Whether you’re on a business trip, stuck in hotel quarantine or away on holidays, there are times where you need a hotel internet connection you can rely on.
Unfortunately, the Wi-Fi coverage in some hotels can be lacklustre or just will not work with the layout of their rooms. Wi-Fi really is the kind of hotel amenity you only notice when it’s flaky or inconsistent.
While annoying, it is often possible to stand at one end of the room to get a decent signal on a phone or tablet. But that’s hardly an option if you’re trying to get work done on a laptop. What’s the use of a hotel room having a desk in this day and age, if it barely gets any Wi-Fi signal?
Luckily, there is a way to boost the hotel Wi-Fi signal so you can work at the desk in your room (or stream your favourite Netflix series) without frustrating connectivity issues.
A hotspot without cellular data
In a nutshell, the trick is to use a well-placed mobile phone to extend the Wi-Fi in your room, allowing you to sit and use the internet wherever you like.
Many mobile phone users will be familiar with the concept of creating a mobile hotspot or tethering. If not, a mobile hotspot is a setting that allows you to share your phone’s internet connection with other devices so that they too can access the internet.
Traditionally, mobile hotspots have been used to share a phone’s cellular data connection (3G, 4G or 5G). Modern Android features now make it possible to share the Wi-Fi connection of some phones with other devices.
How to set up Wi-Fi sharing on your phone
While there are other, simpler ways to get around poor Wi-Fi connections like local SIM cards and data roaming, they too come with the potential for problems. At least with hotel Wi-Fi, it’s usually free nowadays (you’d hope).
It’s important to note that this solution only works for Android phones. As of yet, there is no simple way to hotspot an iPhone without a cellular connection.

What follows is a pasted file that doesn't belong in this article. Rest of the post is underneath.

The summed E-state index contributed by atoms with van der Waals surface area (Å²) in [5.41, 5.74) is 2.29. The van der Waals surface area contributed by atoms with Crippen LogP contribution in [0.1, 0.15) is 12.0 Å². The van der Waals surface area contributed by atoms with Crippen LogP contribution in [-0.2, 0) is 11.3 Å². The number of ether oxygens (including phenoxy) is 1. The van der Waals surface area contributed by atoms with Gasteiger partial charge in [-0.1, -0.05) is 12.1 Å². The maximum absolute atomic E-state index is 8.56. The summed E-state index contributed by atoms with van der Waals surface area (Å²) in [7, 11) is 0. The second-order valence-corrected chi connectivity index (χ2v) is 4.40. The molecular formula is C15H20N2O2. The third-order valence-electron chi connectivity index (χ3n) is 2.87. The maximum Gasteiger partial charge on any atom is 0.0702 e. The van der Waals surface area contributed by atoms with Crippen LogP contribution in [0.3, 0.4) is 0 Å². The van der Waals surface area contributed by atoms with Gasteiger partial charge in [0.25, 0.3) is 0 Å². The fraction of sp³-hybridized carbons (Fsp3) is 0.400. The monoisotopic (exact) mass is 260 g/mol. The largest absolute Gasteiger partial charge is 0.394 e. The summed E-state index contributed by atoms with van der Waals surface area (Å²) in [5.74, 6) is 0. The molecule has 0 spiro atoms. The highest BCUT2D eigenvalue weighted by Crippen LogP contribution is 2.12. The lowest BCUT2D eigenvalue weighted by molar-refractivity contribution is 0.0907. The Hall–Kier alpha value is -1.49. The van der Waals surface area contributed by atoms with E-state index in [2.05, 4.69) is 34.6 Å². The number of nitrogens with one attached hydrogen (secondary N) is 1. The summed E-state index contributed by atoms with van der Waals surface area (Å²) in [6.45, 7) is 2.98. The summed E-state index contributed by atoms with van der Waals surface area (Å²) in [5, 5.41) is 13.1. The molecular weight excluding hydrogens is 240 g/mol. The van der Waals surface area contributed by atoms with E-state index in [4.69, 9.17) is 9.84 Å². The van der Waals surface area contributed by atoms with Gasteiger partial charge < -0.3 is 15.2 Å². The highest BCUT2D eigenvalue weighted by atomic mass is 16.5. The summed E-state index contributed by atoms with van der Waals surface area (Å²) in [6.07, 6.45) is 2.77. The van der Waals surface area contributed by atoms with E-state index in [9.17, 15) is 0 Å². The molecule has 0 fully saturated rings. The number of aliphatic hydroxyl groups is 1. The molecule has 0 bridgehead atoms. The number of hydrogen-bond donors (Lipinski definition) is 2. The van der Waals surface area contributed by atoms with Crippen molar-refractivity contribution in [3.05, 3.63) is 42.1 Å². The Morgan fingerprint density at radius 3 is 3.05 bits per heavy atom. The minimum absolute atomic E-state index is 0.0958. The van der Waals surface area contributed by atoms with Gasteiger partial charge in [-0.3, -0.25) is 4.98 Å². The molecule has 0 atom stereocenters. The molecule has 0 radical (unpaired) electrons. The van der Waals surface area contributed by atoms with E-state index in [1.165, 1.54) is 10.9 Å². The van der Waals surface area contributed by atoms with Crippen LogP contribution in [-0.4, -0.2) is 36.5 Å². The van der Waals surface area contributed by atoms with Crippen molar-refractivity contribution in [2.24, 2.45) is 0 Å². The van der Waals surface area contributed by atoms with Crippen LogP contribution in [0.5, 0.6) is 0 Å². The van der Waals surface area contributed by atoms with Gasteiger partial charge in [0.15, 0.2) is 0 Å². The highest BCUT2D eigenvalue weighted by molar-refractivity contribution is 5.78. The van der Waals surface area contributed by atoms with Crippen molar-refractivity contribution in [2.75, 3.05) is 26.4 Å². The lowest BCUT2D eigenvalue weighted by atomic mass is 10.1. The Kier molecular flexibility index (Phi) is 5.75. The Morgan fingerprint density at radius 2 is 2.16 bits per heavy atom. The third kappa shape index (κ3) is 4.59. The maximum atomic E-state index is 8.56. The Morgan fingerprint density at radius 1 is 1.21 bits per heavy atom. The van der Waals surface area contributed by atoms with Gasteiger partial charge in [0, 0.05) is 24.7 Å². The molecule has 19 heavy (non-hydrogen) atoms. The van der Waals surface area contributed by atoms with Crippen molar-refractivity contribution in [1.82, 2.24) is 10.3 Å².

For Android users, here is a step by step guide:
- Connect your mobile to Wi-Fi as normal.
- Swipe down on your phone to access the Quick Menu settings.
- Select the Mobile Hotspot Settings
- Turn on Wi-Fi Sharing and then Mobile Hotspot.
- On your laptop, connect to the new mobile Wi-Fi hotspot using the network name and password provided on the mobile hotspot settings page.
- An alternative for connecting other mobile devices and tablets is to use the QR code option and scan the QR code using the device you wish to connect.
When you no longer need to extend the Wi-Fi, just turn off the mobile hotspot. You may find that using your mobile as a hotspot like this uses more battery than usual, so charge it at the same time if you can.
In future, when you want to use your mobile for this purpose your laptop should connect to the hotspot automatically.
Finding the strongest signal
The key to all this though is finding a spot in your hotel room where the hotel Wi-Fi is at its strongest. Solid places to try placing your phone include:
- Near the room door, as corridors are usually where hotels position their routers or extenders.
- By the wall closest to reception when staying in smaller hotels or guest accommodation like B&Bs.
It may take some trial and error to work out where your phone gets the best signal for the hotel Wi-Fi. Once you find a good spot, just place your mobile on the ground or a raised surface and head back to your laptop or device.
Really, the only downside to doing all this is that your phone is out of reach should you need it.
To see how your internet speed compares as you place your phone in different spots, run a speed test from your laptop or device using a service like Speedtest by Ookla or the option provided by Google.
Another benefit of using this Wi-Fi sharing technique is that you can theoretically connect multiple devices to the internet through your phone. That option might sound quite tempting if your hotel or accommodation only provides unique internet login details for a single device.
With your internet woes sorted you can get back to work (or binge-watching shows) and actually focus on the more important things.